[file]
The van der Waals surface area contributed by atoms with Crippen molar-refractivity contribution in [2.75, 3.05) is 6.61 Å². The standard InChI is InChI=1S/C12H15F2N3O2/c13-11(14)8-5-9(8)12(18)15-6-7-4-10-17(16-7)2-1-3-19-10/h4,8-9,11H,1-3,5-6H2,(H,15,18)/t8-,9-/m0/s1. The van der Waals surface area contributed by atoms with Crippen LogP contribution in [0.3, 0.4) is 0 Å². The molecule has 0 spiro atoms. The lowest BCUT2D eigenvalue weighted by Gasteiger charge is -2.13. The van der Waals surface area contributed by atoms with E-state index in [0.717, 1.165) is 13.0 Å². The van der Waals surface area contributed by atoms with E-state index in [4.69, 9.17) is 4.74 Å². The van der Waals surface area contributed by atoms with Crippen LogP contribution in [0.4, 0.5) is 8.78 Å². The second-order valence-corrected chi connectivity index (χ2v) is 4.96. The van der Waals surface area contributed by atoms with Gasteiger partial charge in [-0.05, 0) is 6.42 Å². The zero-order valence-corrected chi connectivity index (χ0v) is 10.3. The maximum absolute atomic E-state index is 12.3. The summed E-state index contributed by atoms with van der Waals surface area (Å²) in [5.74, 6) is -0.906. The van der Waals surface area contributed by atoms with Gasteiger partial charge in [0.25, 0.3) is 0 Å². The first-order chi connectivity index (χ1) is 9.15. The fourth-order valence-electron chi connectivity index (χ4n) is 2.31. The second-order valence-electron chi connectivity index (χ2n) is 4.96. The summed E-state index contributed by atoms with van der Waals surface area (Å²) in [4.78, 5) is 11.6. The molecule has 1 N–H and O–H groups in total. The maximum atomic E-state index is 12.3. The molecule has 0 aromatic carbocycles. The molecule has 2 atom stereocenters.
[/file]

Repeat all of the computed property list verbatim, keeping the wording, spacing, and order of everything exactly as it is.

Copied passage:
The van der Waals surface area contributed by atoms with Crippen molar-refractivity contribution in [2.75, 3.05) is 6.61 Å². The standard InChI is InChI=1S/C12H15F2N3O2/c13-11(14)8-5-9(8)12(18)15-6-7-4-10-17(16-7)2-1-3-19-10/h4,8-9,11H,1-3,5-6H2,(H,15,18)/t8-,9-/m0/s1. The van der Waals surface area contributed by atoms with Crippen LogP contribution in [0.3, 0.4) is 0 Å². The molecule has 0 spiro atoms. The lowest BCUT2D eigenvalue weighted by Gasteiger charge is -2.13. The van der Waals surface area contributed by atoms with E-state index in [0.717, 1.165) is 13.0 Å². The van der Waals surface area contributed by atoms with E-state index in [4.69, 9.17) is 4.74 Å². The van der Waals surface area contributed by atoms with Crippen LogP contribution in [0.4, 0.5) is 8.78 Å². The second-order valence-corrected chi connectivity index (χ2v) is 4.96. The van der Waals surface area contributed by atoms with Gasteiger partial charge in [-0.05, 0) is 6.42 Å². The zero-order valence-corrected chi connectivity index (χ0v) is 10.3. The maximum absolute atomic E-state index is 12.3. The summed E-state index contributed by atoms with van der Waals surface area (Å²) in [5.74, 6) is -0.906. The van der Waals surface area contributed by atoms with Gasteiger partial charge in [0.25, 0.3) is 0 Å². The first-order chi connectivity index (χ1) is 9.15. The fourth-order valence-electron chi connectivity index (χ4n) is 2.31. The second-order valence-electron chi connectivity index (χ2n) is 4.96. The summed E-state index contributed by atoms with van der Waals surface area (Å²) in [4.78, 5) is 11.6. The molecule has 1 N–H and O–H groups in total. The maximum atomic E-state index is 12.3. The molecule has 0 aromatic carbocycles. The molecule has 2 atom stereocenters.